|Intersect's Propel sinus implant, the size of a quarter--Courtesy of Intersect ENT|
Intersect ENT, the maker of a drug-delivering implant designed to treat sinusitus, is joining a spate of life science companies that have recently jumped into the IPO pool. Intersect, filing with the SEC on Monday, hopes to raise up to $80 million in the offering.
The Menlo Park outfit has raised almost the same amount since its inception in 2003 from a number of stakeholders including Venture Partners, Kleiner Perkins Caufield & Byers, Norwest Venture Partners, PTV Sciences and its competitor in the implant space, Medtronic ($MDT), which owns an almost 7% stake in Intersect, according to an article in the Silicon Valley Business Journal. The company, which became one of FierceMedicalDevices' Fierce 15 in October, plans to trade under the name XENT on the Nasdaq.
Intersect's newest sinus implant, which most recently garnered a $30 million Series D funding round in early 2013, is designed to be placed by a physician during a normal office visit without surgery. All of its implants make use of the Propel system, which delivers the corticosteroid mometasone furoate while the device dissolves, keeping the sinus open for up to 30 days in studies. The Propel and Propel mini implants won FDA approval back in 2011, and the new unnamed device collected positive results in a pilot study last September.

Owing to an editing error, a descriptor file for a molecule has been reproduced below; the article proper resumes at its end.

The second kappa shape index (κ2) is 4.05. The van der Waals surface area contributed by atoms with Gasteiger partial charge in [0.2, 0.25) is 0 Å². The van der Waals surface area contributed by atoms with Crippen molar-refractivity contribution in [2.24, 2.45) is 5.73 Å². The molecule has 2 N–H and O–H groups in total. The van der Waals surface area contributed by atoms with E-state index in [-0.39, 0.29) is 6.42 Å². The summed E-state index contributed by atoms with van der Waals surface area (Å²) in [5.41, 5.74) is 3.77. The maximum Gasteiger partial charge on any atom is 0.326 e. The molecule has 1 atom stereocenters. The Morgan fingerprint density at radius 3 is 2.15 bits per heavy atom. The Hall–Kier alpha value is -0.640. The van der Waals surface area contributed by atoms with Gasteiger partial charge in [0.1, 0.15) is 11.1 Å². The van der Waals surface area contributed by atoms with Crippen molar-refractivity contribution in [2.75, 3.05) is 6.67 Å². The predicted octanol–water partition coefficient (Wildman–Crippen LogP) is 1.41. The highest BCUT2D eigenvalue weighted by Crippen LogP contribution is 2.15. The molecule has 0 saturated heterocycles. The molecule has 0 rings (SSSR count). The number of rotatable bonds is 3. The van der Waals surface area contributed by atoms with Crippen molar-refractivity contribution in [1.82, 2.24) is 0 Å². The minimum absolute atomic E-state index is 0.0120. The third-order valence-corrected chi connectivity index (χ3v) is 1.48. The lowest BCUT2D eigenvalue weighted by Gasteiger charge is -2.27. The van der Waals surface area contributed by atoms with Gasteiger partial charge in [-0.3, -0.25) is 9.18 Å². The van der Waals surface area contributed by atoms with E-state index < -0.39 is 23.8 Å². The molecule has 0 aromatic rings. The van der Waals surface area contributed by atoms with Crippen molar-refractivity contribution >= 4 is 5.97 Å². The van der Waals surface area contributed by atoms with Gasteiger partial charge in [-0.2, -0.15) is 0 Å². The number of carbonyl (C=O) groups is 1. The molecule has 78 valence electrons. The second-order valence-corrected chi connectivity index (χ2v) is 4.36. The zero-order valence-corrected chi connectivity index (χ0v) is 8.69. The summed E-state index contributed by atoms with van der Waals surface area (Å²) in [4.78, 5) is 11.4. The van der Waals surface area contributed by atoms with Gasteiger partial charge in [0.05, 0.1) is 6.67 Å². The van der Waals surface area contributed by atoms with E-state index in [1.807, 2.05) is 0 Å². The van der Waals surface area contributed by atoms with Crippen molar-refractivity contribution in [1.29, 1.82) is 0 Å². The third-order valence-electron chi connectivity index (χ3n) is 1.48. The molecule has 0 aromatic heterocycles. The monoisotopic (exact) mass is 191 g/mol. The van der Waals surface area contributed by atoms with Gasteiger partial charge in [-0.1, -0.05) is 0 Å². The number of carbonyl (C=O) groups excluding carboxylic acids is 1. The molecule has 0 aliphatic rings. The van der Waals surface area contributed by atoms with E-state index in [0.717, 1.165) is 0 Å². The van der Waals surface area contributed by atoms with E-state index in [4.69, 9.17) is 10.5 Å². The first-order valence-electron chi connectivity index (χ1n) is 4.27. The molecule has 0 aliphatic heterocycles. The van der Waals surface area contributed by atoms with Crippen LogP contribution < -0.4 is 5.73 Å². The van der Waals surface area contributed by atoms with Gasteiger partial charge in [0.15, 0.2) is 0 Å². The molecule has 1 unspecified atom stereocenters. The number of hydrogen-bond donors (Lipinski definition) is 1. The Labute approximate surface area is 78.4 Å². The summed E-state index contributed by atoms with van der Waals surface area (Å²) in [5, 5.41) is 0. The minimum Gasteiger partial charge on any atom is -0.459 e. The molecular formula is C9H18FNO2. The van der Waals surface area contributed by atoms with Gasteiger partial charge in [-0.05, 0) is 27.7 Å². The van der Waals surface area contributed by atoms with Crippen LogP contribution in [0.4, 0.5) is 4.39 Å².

According to Nasdaq, Intersect booked $23 million in sales for the year ending in March 2014, and the Journal states that revenue grew to almost $18 million for the year ending 2013. During that time, the company posted a net loss of about $18.4 million, according to its S-1.
Intersect joins a few other life science companies (mostly biotechs) this week after a spring slowdown that followed last year's boom. Tobira Therapeutics, Immune Design, Zosano Pharma and Macrocure are all on that list this week, lining up a combined $269 million in expected funds. Days earlier, Ocular Therapeutix and Atara Bioteherapeutics also joined the fray, with others pulling in larger-than-expected windfalls just last week.
An IPO wasn't always on the table for Intersect, but it's perhaps the current climate that drove it to cash in.
Intersect CEO Lisa Earnhardt told FierceMedicalDevices last year: "We are building this company to ensure we are profitable and have sustainable growth," she said, "and that focus is on what we can control to ensure that we are developing a high-growth, high-value-added business. In this space, a lot of exits tend to be on the M&A versus IPO (side), but we are keeping our options open."
Special Report: Drug-Delivery Device Combos to Watch - Intersect ENT's sinus implant